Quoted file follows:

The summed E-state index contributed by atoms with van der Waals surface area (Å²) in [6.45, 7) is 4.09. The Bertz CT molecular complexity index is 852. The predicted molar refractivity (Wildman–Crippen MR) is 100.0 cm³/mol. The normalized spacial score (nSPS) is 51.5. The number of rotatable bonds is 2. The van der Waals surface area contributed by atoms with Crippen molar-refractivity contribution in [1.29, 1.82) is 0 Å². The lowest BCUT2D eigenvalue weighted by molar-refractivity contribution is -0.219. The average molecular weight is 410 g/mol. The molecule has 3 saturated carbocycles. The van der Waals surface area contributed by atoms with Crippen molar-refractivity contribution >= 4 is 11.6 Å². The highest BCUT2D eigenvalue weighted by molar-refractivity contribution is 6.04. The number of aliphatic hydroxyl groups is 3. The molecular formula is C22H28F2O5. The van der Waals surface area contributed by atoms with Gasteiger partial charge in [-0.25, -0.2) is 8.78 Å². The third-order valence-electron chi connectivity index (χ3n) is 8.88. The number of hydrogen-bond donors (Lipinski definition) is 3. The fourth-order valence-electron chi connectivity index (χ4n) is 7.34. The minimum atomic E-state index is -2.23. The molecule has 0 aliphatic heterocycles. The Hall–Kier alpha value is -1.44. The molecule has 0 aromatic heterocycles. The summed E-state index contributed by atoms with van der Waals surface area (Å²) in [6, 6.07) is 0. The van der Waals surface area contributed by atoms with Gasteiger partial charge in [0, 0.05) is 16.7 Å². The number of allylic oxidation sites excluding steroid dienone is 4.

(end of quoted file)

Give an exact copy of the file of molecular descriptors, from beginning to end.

The summed E-state index contributed by atoms with van der Waals surface area (Å²) in [6.45, 7) is 4.09. The Bertz CT molecular complexity index is 852. The predicted molar refractivity (Wildman–Crippen MR) is 100.0 cm³/mol. The normalized spacial score (nSPS) is 51.5. The number of rotatable bonds is 2. The van der Waals surface area contributed by atoms with Crippen molar-refractivity contribution in [1.29, 1.82) is 0 Å². The lowest BCUT2D eigenvalue weighted by molar-refractivity contribution is -0.219. The average molecular weight is 410 g/mol. The molecule has 3 saturated carbocycles. The van der Waals surface area contributed by atoms with Crippen molar-refractivity contribution >= 4 is 11.6 Å². The highest BCUT2D eigenvalue weighted by molar-refractivity contribution is 6.04. The number of aliphatic hydroxyl groups is 3. The molecular formula is C22H28F2O5. The van der Waals surface area contributed by atoms with Gasteiger partial charge in [-0.25, -0.2) is 8.78 Å². The third-order valence-electron chi connectivity index (χ3n) is 8.88. The number of hydrogen-bond donors (Lipinski definition) is 3. The fourth-order valence-electron chi connectivity index (χ4n) is 7.34. The minimum atomic E-state index is -2.23. The molecule has 0 aliphatic heterocycles. The Hall–Kier alpha value is -1.44. The molecule has 0 aromatic heterocycles. The summed E-state index contributed by atoms with van der Waals surface area (Å²) in [6, 6.07) is 0. The van der Waals surface area contributed by atoms with Gasteiger partial charge in [0, 0.05) is 16.7 Å². The number of allylic oxidation sites excluding steroid dienone is 4.